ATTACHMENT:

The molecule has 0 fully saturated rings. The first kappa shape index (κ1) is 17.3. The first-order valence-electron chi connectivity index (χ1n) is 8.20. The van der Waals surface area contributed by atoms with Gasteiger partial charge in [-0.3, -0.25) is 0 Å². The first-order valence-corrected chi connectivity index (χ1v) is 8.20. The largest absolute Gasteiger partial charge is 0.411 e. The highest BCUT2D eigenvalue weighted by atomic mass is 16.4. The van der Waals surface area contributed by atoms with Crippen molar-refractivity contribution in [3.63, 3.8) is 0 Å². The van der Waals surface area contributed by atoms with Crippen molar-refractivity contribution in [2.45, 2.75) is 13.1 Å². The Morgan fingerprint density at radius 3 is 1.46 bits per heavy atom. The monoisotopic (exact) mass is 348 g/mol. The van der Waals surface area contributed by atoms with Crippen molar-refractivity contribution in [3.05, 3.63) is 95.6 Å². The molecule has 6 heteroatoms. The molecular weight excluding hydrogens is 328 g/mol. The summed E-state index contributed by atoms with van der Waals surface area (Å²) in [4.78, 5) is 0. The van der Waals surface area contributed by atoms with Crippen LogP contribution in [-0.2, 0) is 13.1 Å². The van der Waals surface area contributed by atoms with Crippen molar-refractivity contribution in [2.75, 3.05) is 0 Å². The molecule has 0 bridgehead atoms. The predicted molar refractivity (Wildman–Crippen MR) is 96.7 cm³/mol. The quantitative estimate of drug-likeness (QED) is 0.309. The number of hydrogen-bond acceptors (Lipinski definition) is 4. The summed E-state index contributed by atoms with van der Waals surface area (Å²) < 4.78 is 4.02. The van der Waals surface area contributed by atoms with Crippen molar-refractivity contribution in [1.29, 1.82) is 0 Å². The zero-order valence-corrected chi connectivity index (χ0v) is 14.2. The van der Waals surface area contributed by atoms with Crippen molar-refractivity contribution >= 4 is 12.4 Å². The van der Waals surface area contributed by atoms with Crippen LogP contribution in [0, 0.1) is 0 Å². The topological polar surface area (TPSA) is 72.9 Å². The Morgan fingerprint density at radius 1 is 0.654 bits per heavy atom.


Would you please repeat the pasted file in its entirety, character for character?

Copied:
The molecule has 0 fully saturated rings. The first kappa shape index (κ1) is 17.3. The first-order valence-electron chi connectivity index (χ1n) is 8.20. The van der Waals surface area contributed by atoms with Gasteiger partial charge in [-0.3, -0.25) is 0 Å². The first-order valence-corrected chi connectivity index (χ1v) is 8.20. The largest absolute Gasteiger partial charge is 0.411 e. The highest BCUT2D eigenvalue weighted by atomic mass is 16.4. The van der Waals surface area contributed by atoms with Crippen molar-refractivity contribution in [3.63, 3.8) is 0 Å². The van der Waals surface area contributed by atoms with Crippen molar-refractivity contribution in [2.45, 2.75) is 13.1 Å². The Morgan fingerprint density at radius 3 is 1.46 bits per heavy atom. The monoisotopic (exact) mass is 348 g/mol. The van der Waals surface area contributed by atoms with Crippen molar-refractivity contribution in [3.05, 3.63) is 95.6 Å². The molecule has 6 heteroatoms. The molecular weight excluding hydrogens is 328 g/mol. The summed E-state index contributed by atoms with van der Waals surface area (Å²) in [4.78, 5) is 0. The van der Waals surface area contributed by atoms with Crippen LogP contribution in [-0.2, 0) is 13.1 Å². The van der Waals surface area contributed by atoms with Crippen molar-refractivity contribution in [2.75, 3.05) is 0 Å². The molecule has 0 bridgehead atoms. The predicted molar refractivity (Wildman–Crippen MR) is 96.7 cm³/mol. The quantitative estimate of drug-likeness (QED) is 0.309. The number of hydrogen-bond acceptors (Lipinski definition) is 4. The summed E-state index contributed by atoms with van der Waals surface area (Å²) < 4.78 is 4.02. The van der Waals surface area contributed by atoms with Crippen molar-refractivity contribution in [1.29, 1.82) is 0 Å². The zero-order valence-corrected chi connectivity index (χ0v) is 14.2. The van der Waals surface area contributed by atoms with Crippen molar-refractivity contribution >= 4 is 12.4 Å². The van der Waals surface area contributed by atoms with Crippen LogP contribution in [0, 0.1) is 0 Å². The topological polar surface area (TPSA) is 72.9 Å². The Morgan fingerprint density at radius 1 is 0.654 bits per heavy atom.